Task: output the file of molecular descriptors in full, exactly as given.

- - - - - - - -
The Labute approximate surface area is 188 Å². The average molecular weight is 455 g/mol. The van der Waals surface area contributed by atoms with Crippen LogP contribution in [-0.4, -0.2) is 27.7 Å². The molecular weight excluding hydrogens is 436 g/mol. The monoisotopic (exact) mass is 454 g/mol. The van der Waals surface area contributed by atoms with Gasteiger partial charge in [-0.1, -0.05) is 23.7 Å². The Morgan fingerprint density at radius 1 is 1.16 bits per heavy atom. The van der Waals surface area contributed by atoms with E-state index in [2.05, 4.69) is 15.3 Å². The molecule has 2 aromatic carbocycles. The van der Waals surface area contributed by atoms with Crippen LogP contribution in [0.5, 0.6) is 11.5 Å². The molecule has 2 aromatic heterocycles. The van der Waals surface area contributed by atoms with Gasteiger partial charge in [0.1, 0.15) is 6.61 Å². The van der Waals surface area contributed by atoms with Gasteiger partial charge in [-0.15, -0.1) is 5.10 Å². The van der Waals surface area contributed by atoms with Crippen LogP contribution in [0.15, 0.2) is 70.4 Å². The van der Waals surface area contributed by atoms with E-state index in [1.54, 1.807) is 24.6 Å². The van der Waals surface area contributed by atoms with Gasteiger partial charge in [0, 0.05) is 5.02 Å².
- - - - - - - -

The Labute approximate surface area is 188 Å². The average molecular weight is 455 g/mol. The van der Waals surface area contributed by atoms with Crippen LogP contribution in [-0.4, -0.2) is 27.7 Å². The molecular weight excluding hydrogens is 436 g/mol. The monoisotopic (exact) mass is 454 g/mol. The van der Waals surface area contributed by atoms with Gasteiger partial charge in [-0.1, -0.05) is 23.7 Å². The Morgan fingerprint density at radius 1 is 1.16 bits per heavy atom. The van der Waals surface area contributed by atoms with E-state index in [2.05, 4.69) is 15.3 Å². The molecule has 2 aromatic carbocycles. The van der Waals surface area contributed by atoms with Crippen LogP contribution in [0.5, 0.6) is 11.5 Å². The molecule has 2 aromatic heterocycles. The van der Waals surface area contributed by atoms with Gasteiger partial charge in [0.1, 0.15) is 6.61 Å². The van der Waals surface area contributed by atoms with Gasteiger partial charge in [-0.15, -0.1) is 5.10 Å². The van der Waals surface area contributed by atoms with Crippen LogP contribution in [0.15, 0.2) is 70.4 Å². The van der Waals surface area contributed by atoms with E-state index in [1.54, 1.807) is 24.6 Å². The van der Waals surface area contributed by atoms with Gasteiger partial charge in [0, 0.05) is 5.02 Å².